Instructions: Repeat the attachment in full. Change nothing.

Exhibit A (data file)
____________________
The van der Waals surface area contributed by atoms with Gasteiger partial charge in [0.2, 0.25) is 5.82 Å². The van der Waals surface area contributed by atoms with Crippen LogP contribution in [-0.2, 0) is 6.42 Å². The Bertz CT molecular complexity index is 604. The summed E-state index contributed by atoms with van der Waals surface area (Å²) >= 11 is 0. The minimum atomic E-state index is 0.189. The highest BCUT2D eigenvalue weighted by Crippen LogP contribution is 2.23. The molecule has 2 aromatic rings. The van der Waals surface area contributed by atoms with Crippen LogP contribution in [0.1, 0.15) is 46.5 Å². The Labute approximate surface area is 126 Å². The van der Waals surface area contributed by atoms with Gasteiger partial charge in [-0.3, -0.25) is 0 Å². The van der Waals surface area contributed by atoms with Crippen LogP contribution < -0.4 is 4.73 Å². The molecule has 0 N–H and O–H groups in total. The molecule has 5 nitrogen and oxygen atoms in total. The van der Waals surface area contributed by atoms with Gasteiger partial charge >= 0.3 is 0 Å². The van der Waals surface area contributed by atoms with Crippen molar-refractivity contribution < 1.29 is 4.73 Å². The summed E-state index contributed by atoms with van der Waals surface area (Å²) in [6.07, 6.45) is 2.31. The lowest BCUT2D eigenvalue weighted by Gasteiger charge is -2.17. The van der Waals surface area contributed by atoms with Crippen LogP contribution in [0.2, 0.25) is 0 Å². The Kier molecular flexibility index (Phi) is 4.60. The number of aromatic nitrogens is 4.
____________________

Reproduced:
The van der Waals surface area contributed by atoms with Gasteiger partial charge in [0.2, 0.25) is 5.82 Å². The van der Waals surface area contributed by atoms with Crippen LogP contribution in [-0.2, 0) is 6.42 Å². The Bertz CT molecular complexity index is 604. The summed E-state index contributed by atoms with van der Waals surface area (Å²) >= 11 is 0. The minimum atomic E-state index is 0.189. The highest BCUT2D eigenvalue weighted by Crippen LogP contribution is 2.23. The molecule has 2 aromatic rings. The van der Waals surface area contributed by atoms with Crippen LogP contribution in [0.1, 0.15) is 46.5 Å². The Labute approximate surface area is 126 Å². The van der Waals surface area contributed by atoms with Gasteiger partial charge in [-0.3, -0.25) is 0 Å². The van der Waals surface area contributed by atoms with Crippen LogP contribution < -0.4 is 4.73 Å². The molecule has 0 N–H and O–H groups in total. The molecule has 5 nitrogen and oxygen atoms in total. The van der Waals surface area contributed by atoms with Gasteiger partial charge >= 0.3 is 0 Å². The van der Waals surface area contributed by atoms with Crippen molar-refractivity contribution < 1.29 is 4.73 Å². The summed E-state index contributed by atoms with van der Waals surface area (Å²) in [6.07, 6.45) is 2.31. The lowest BCUT2D eigenvalue weighted by Gasteiger charge is -2.17. The van der Waals surface area contributed by atoms with Crippen LogP contribution in [0.2, 0.25) is 0 Å². The Kier molecular flexibility index (Phi) is 4.60. The number of aromatic nitrogens is 4.